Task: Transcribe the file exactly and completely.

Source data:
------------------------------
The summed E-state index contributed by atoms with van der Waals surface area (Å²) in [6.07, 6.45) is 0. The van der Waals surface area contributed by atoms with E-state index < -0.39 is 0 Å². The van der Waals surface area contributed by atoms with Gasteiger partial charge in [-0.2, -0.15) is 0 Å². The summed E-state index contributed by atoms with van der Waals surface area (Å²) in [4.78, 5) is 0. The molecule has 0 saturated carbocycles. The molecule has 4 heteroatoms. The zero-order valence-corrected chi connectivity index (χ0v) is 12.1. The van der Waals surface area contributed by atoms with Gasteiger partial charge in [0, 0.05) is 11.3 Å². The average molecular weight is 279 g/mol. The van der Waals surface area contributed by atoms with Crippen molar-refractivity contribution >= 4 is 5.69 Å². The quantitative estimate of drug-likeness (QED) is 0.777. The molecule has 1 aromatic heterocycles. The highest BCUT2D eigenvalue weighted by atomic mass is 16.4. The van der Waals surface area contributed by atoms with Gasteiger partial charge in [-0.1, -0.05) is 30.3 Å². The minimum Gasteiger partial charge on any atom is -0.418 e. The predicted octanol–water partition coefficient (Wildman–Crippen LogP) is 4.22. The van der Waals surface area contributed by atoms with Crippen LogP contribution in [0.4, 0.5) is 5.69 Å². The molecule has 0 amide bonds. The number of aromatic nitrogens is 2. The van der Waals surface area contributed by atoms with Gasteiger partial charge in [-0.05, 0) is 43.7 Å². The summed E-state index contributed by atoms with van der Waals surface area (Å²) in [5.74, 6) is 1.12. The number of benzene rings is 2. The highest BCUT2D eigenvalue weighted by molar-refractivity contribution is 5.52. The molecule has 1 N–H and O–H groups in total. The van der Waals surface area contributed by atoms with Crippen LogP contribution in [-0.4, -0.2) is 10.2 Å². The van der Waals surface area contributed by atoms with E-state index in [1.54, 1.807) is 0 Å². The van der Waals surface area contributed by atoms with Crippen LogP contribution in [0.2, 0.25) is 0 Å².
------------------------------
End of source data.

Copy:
The summed E-state index contributed by atoms with van der Waals surface area (Å²) in [6.07, 6.45) is 0. The van der Waals surface area contributed by atoms with E-state index < -0.39 is 0 Å². The van der Waals surface area contributed by atoms with Gasteiger partial charge in [-0.2, -0.15) is 0 Å². The summed E-state index contributed by atoms with van der Waals surface area (Å²) in [4.78, 5) is 0. The molecule has 0 saturated carbocycles. The molecule has 4 heteroatoms. The zero-order valence-corrected chi connectivity index (χ0v) is 12.1. The van der Waals surface area contributed by atoms with Gasteiger partial charge in [0, 0.05) is 11.3 Å². The average molecular weight is 279 g/mol. The van der Waals surface area contributed by atoms with Crippen molar-refractivity contribution >= 4 is 5.69 Å². The quantitative estimate of drug-likeness (QED) is 0.777. The molecule has 1 aromatic heterocycles. The highest BCUT2D eigenvalue weighted by atomic mass is 16.4. The van der Waals surface area contributed by atoms with Gasteiger partial charge in [-0.1, -0.05) is 30.3 Å². The minimum Gasteiger partial charge on any atom is -0.418 e. The predicted octanol–water partition coefficient (Wildman–Crippen LogP) is 4.22. The van der Waals surface area contributed by atoms with Crippen LogP contribution in [0.4, 0.5) is 5.69 Å². The molecule has 0 amide bonds. The number of aromatic nitrogens is 2. The van der Waals surface area contributed by atoms with Gasteiger partial charge in [-0.05, 0) is 43.7 Å². The summed E-state index contributed by atoms with van der Waals surface area (Å²) in [5.74, 6) is 1.12. The number of benzene rings is 2. The highest BCUT2D eigenvalue weighted by molar-refractivity contribution is 5.52. The molecule has 1 N–H and O–H groups in total. The van der Waals surface area contributed by atoms with Crippen LogP contribution in [-0.4, -0.2) is 10.2 Å². The van der Waals surface area contributed by atoms with E-state index in [1.54, 1.807) is 0 Å². The van der Waals surface area contributed by atoms with Crippen LogP contribution in [0.2, 0.25) is 0 Å².